High Alpha-Carotene Blood Levels Linked With Reduced All-Cause Mortality

Jim Kling

November 23, 2010

November 23, 2010 — Higher blood levels of α-carotene are associated with a lowered risk for death, according to an article in the Archives of Internal Medicine, published online on November 22, 2010.

The study suggests that increased consumption of fruits and vegetables, which produce α-carotene and carotenoids, could be an effective strategy to reduce the odds of premature death.

Previous studies have shown that increased fruit and vegetable consumption has a protective effect against chronic diseases such as cancer, coronary artery disease, and diabetes, but it is unknown what constituents of these foods confer the protective effect.

Carotenoids are antioxidants and are believed to be protective through mitigation of oxygen-related damage to DNA, proteins, and fats, which may play an important role in chronic diseases such as heart disease and cancer.

Randomized trials of β-carotene supplements have revealed no protective effect against cancer, cardiovascular disease, or type 2 diabetes, suggesting that some other element must be responsible.

The antioxidant α-carotene is chemically similar to β-carotene, but in vitro studies have demonstrated that α-carotene is approximately 10 times more effective in inhibiting proliferation of human neuroblastoma cells, and it inhibits liver carcinogenesis.

Other studies have shown that yellow-orange and dark green vegetables, which have a high α-carotene content, are most protective against lung cancer vs all other vegetables.

The researchers examined 15,318 people in the United States who participated in the Third National Health and Nutrition Examination Survey Follow-up Study, which was designed to be a representative sample of the US civilian population. Included patients were at least 20 years old. The original study was performed, and serum samples were collected between 1988 and 1994.

The researchers separated participants into those with blood α-carotene levels of 0 to 1 μg/dL and those with higher levels. The researchers linked the participants to the National Death Index to determine their status as of December 31, 2006. Higher levels were associated with reduced risks for premature death: Participants with levels between 2 to 3 μg/dL had a relative risk for death of 0.73 (95% confidence interval [CI], 0.68 - 0.87), and those with levels from 4 to 5 μg/dL had a relative risk of 0.73 (95% CI, 0.65 - 0.83). Also, participants with levels of 6 to 8 μg/dL had a relative risk of 0.66 (95% CI, 0.55 - 0.79), and those with levels of 9 μg/dL or higher had a relative risk of 0.61 (95% CI, 0.51 - 0.73).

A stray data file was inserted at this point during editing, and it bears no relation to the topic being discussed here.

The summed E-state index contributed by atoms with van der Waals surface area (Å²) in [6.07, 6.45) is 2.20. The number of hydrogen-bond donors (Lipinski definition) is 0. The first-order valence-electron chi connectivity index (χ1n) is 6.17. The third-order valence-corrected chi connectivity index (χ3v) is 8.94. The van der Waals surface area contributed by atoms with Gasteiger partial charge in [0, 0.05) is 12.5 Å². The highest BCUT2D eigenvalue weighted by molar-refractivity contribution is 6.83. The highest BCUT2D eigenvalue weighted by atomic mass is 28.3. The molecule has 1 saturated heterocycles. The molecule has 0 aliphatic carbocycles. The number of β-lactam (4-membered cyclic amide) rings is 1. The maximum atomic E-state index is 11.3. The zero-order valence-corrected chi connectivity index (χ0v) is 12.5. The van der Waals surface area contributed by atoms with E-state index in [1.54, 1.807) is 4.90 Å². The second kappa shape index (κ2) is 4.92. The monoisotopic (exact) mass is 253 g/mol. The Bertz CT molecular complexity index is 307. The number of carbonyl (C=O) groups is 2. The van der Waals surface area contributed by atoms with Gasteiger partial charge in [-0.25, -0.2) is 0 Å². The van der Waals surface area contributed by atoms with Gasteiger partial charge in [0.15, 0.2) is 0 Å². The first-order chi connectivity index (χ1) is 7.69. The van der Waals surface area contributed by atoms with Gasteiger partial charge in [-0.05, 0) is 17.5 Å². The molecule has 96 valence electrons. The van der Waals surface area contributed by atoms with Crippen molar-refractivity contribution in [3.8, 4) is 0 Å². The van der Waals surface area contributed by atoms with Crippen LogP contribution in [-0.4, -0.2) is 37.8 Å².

The researchers also identified links between blood α-carotene concentrations and the risk for death from cardiovascular disease (P = .007), cancer (P = .02), and all other causes (P < .001). The researchers stratified participants into subgroups of demographic characteristics, lifestyle habits, and health risk factors, and they found that the link between α-carotene levels and all-cause mortality was significant in most groupings.

Some previous studies have looked at levels of α-carotene and the risk for death from cardiovascular disease, but they found no link. The researchers say that the inconsistency might be because of different demographics among participants, as well as small sample sizes and short follow-up periods.

Strengths of the study included a large sample size and long follow-up period. There were also several limitations. First, only a single measure of serum α-carotene was available, which could cause bias in the form of regression to the mean that could have led to underestimation of the strength of associations. Second, misclassification of the cause of death of study participants, particularly of diabetes, could similarly cause underestimation. Finally, α-carotene concentrations could also be an indicator of other forces that directly affect mortality outcomes.

The study authors have disclosed no relevant financial relationships.

Arch Intern Med. Published online November 22, 2010.


Comments on Medscape are moderated and should be professional in tone and on topic. You must declare any conflicts of interest related to your comments and responses. Please see our Commenting Guide for further information. We reserve the right to remove posts at our sole discretion.